The King's Move
He stood in the doorway of the castle compound in Reims. Inside the great hall his guests gathered and before him, he witnessed the sunshine pouring over the courtyard. King Henry thought of his new betrothed, the beautiful Kievan Princess Anna Yaroslanva who arrived just a few days ago. She was more than he expected…much more. She exhilarated and terrified him at the same time. As King, he never anticipated a woman being his equal, even a queen, but Anna proved to be better than him in so many aspects, even twenty years his junior.
Taking a deep breath, King Henry watched his young adviser Count Raoul de Valois escort his wife to a waiting carriage. Throughout the last couple days, he noticed Princess Anna’s interest in Raoul, but couldn’t put his finger on it. She didn’t regard him with a lady’s swooning desire, and yet her eyes always followed him.
Despite his attempts at being a noble knight, Raoul always wore the traits of a rascal – large mischievous eyes, which always seemed to be surveying the area for attack, a wily smirk indicating he was in possession of a private joke and a sobering silence, knowing exactly when to speak to make the ultimate impression. For a King, having such a man’s loyalty was a prize, but what kind of woman found all this appealing? He wondered.
Unlike anyone in his court, Princess Anna spoke several languages, as well as read and write. She recounted tales from the ancients and proved herself fit and fierce on a hunt. A nerve struck his spine, causing him to shudder. Raoul and his Princess both carried a ferocity he forgot as King. He lost his fight long ago, now all he could hang onto was the wisdom of age and he wondered anxiously if his acumen could manage the romantic meanderings of his future young queen.
He stood in the doorway a foolish king, and then decided best to get to the heart of the princess’ passions, but addressing Raoul. “Count de Valois!” he yelled out.
Raoul turned toward King Henry, quietly awaiting further instruction.
“I want to ask you about Princess Anna!” King Henry shouted for all nearby to hear.
Raoul waved goodbye to his wife seated inside carriage, shut the door and gestured for the driver to carry onward so he could address the King in private. “What about the Princess?” he asked.
King Henry walked to meet him, standing before him he noticed Raoul standing a few inches taller and his posture straighter. He took a moment to take in the nobleman’s appearance – nothing notable, longish dark hair, clean shaven and his light-colored eyes gleaming over a sun-tanned face. He could only imagine how he appeared in contrast – older, grayer…rounder. “You escorted the Princess through the Empire. I was wondering your thoughts about her.”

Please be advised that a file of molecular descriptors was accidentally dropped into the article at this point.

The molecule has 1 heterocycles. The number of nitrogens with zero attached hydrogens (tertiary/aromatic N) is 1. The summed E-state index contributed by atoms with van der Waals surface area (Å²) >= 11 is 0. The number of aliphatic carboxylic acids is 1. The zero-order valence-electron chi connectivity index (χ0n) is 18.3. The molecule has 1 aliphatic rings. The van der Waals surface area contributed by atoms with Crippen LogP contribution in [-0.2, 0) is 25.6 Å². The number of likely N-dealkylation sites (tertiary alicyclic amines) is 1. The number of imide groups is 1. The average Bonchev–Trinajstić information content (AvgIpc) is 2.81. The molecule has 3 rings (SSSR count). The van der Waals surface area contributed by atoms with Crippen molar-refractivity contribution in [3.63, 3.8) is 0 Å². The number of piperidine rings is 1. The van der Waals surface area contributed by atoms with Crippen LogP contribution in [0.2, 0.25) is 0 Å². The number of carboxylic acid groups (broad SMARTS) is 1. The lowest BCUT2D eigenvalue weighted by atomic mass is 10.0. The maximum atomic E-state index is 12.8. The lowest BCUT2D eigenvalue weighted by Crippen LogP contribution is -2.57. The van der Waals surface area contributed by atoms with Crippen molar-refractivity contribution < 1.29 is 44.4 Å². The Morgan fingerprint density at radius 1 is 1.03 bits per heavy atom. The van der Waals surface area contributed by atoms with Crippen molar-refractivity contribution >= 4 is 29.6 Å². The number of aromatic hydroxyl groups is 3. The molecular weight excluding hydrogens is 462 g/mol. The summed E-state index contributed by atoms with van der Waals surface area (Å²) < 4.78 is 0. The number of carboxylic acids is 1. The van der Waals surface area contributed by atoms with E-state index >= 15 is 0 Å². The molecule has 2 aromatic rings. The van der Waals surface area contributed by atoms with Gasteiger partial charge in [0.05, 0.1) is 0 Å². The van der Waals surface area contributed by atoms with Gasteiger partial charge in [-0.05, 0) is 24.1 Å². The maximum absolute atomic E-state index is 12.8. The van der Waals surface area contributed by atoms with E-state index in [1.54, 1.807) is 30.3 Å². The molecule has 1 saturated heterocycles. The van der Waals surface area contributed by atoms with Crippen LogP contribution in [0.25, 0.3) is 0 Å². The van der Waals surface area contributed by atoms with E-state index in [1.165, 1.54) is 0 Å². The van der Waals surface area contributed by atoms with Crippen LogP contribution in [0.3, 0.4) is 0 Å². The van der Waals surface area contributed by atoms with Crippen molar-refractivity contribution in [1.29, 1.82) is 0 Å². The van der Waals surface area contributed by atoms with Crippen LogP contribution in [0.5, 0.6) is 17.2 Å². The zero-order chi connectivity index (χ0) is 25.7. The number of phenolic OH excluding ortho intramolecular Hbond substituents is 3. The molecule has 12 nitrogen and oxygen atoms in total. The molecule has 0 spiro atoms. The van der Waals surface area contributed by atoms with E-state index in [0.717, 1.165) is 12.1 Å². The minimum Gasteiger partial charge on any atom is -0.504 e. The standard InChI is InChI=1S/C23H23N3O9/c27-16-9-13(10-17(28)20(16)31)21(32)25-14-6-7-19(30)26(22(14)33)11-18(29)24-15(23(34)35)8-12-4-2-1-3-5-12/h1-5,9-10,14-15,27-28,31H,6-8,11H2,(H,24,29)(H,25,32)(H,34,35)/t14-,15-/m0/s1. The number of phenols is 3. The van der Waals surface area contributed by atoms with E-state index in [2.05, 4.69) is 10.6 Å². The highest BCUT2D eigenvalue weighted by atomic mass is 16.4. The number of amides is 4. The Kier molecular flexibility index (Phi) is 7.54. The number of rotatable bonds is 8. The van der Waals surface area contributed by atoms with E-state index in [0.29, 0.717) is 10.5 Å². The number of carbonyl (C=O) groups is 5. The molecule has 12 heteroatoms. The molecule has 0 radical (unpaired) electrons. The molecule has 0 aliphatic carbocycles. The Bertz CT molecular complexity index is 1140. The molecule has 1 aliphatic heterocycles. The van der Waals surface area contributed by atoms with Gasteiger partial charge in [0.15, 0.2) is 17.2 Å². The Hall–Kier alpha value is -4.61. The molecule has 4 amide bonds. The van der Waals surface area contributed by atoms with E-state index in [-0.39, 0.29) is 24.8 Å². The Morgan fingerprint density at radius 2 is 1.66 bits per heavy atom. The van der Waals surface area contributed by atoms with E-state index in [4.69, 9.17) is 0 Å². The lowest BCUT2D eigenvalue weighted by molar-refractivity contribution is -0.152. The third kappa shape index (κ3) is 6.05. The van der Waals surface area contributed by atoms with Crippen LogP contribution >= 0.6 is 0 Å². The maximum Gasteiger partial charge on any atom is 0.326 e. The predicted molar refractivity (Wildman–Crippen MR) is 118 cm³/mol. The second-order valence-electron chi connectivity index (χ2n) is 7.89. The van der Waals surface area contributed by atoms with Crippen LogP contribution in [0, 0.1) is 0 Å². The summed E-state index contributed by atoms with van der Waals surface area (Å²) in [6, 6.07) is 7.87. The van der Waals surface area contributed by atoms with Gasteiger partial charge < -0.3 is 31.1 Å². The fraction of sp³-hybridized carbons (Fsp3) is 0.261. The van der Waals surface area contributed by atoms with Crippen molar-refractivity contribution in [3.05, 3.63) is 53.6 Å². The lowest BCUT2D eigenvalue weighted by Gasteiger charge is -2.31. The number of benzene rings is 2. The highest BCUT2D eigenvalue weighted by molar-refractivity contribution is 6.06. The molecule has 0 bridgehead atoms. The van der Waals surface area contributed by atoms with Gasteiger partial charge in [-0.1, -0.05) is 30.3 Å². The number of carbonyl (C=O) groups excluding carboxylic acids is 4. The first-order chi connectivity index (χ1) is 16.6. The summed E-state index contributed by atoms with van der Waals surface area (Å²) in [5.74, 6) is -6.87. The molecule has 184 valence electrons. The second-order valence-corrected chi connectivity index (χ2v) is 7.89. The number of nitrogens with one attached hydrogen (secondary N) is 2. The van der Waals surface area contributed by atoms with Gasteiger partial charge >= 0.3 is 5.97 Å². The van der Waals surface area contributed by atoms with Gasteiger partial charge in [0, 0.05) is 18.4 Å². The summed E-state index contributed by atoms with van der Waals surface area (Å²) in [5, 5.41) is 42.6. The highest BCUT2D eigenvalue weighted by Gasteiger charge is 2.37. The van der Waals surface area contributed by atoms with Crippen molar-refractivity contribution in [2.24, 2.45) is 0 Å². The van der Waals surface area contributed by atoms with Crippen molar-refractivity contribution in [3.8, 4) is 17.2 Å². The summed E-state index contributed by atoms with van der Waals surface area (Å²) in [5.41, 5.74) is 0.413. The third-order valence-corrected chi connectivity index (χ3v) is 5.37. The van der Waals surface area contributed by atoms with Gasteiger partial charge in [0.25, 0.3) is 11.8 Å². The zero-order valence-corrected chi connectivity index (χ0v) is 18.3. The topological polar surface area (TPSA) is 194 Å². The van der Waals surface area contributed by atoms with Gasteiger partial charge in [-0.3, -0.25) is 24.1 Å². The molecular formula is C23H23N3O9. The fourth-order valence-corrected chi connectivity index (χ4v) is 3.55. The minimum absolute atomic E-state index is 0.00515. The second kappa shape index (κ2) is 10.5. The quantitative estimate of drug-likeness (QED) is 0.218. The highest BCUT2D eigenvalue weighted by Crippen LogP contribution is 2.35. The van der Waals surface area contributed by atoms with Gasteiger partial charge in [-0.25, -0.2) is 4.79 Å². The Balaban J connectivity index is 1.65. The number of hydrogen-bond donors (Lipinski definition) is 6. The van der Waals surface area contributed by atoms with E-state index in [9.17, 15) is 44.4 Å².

Stiffening his posture, Raoul looked earnestly into the somber eyes of his King. “With all due respect, it is your opinion of her that matters, not mine.”
King Henry laughed. “Wise answer. Political answer.” An excitable grin crossed his face. “I think she is exquisite.”
“May I speak frankly, Your Majesty?”
“You tried to usurp me and yet you are now one of my trusted knights. I have come to expect your honesty.”
Raoul dared to take a step toward his King. “Your Majesty…Henry,” he started in a softer tone to appease to the man, not to the king, “a vase is exquisite, a piece of jewelry is exquisite. You saw her take down the full-grown buck during the hunt. You saw her archery prowess during the tourney. Henry, your princess is exceptional.”
King Henry stepped back. A lump formed in his throat and as he swallowed and he felt it all the way down to his stomach. She was exceptional and he was a mediocre king. All he could do was nod in response.
“As your adviser,” Raoul continued, “I suggest you not only look for her to provide you an heir, but as a partner to cement your legacy here in France. Women such as Anna do not sit well on shelves. You will be wise to empower her, as you did me. Think of her not as a figurine, but a noble warrior to be knighted.”
Raoul’s response sparked inspiration in King Henry. Yes, Princess Anna was more than just a wife in which to breed, she had the heart of a warrior, so why not treat her as such. He looked up into the eyes of his noble and placed his hands on his shoulders. “And as my adviser, I must ask you one special request.”
“What is that?” Raoul asked.
“She seems to have developed a rapport with you,” King Henry said.
Raoul shrugged, yet rapport would be an understatement and he wasn’t sure how much the king suspected. He and the Princess did nothing to be considered disloyal, nothing that would illicit condemnation, but they often shared moments of light flirtation and even deep discussions relating to the heart. “She is quite personable. I see her developing rapport with many in your court.”
“But you, you…I see she looks to you as…well, as a brother, as if you are kin,” King Henry said.
“Yes. Exactly. She sees me as a brother,” Raoul said asserting it to his King while trying to believe it himself.
“I’d like you to attend to her at court,” King Henry said. “The Princess and future Queen will need French advisors, ones she can trust. She can trust you, can she not?”
Raoul looked at his King, seeing the shrewdness in his eye and understood fully. This new mission granted was one to put himself front and center before the King and his court. “The Princess can depend on my loyalty,” he said, and then mounted his horse and gazed down at King Henry. “As can you, Your Majesty. God smiled his fortune upon you.” He kicked the flanks of his horse and rode away.
King Henry watched Raoul and his horse disappear around a curve in the road. A smile crossed his face. Many thought of him to be weak and foolish, and yet he knew a master chess player carefully scrutinized all the pieces on the board, knowing each’s roles and limitations. As King, he just moved to secure his Queen, keeping the fancied knight constantly in his sight.